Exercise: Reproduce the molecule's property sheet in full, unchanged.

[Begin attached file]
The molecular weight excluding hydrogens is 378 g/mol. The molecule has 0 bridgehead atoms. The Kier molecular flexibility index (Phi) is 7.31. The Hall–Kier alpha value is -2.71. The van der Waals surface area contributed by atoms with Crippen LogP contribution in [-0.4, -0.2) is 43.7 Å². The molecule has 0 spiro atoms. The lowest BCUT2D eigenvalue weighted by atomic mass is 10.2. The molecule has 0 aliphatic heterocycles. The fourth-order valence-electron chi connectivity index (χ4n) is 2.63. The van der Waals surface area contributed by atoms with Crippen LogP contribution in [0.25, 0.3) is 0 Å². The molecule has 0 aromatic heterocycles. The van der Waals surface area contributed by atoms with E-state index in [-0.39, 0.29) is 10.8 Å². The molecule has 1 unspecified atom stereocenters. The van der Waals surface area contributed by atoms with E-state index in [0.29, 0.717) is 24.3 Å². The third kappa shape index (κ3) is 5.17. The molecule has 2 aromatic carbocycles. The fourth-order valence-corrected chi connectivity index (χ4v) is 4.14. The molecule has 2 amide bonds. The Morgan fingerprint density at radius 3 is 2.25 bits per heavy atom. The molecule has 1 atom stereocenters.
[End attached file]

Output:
The molecular weight excluding hydrogens is 378 g/mol. The molecule has 0 bridgehead atoms. The Kier molecular flexibility index (Phi) is 7.31. The Hall–Kier alpha value is -2.71. The van der Waals surface area contributed by atoms with Crippen LogP contribution in [-0.4, -0.2) is 43.7 Å². The molecule has 0 spiro atoms. The lowest BCUT2D eigenvalue weighted by atomic mass is 10.2. The molecule has 0 aliphatic heterocycles. The fourth-order valence-electron chi connectivity index (χ4n) is 2.63. The van der Waals surface area contributed by atoms with Crippen LogP contribution in [0.25, 0.3) is 0 Å². The molecule has 0 aromatic heterocycles. The van der Waals surface area contributed by atoms with E-state index in [-0.39, 0.29) is 10.8 Å². The molecule has 1 unspecified atom stereocenters. The van der Waals surface area contributed by atoms with E-state index in [0.29, 0.717) is 24.3 Å². The third kappa shape index (κ3) is 5.17. The molecule has 2 aromatic carbocycles. The fourth-order valence-corrected chi connectivity index (χ4v) is 4.14. The molecule has 2 amide bonds. The Morgan fingerprint density at radius 3 is 2.25 bits per heavy atom. The molecule has 1 atom stereocenters.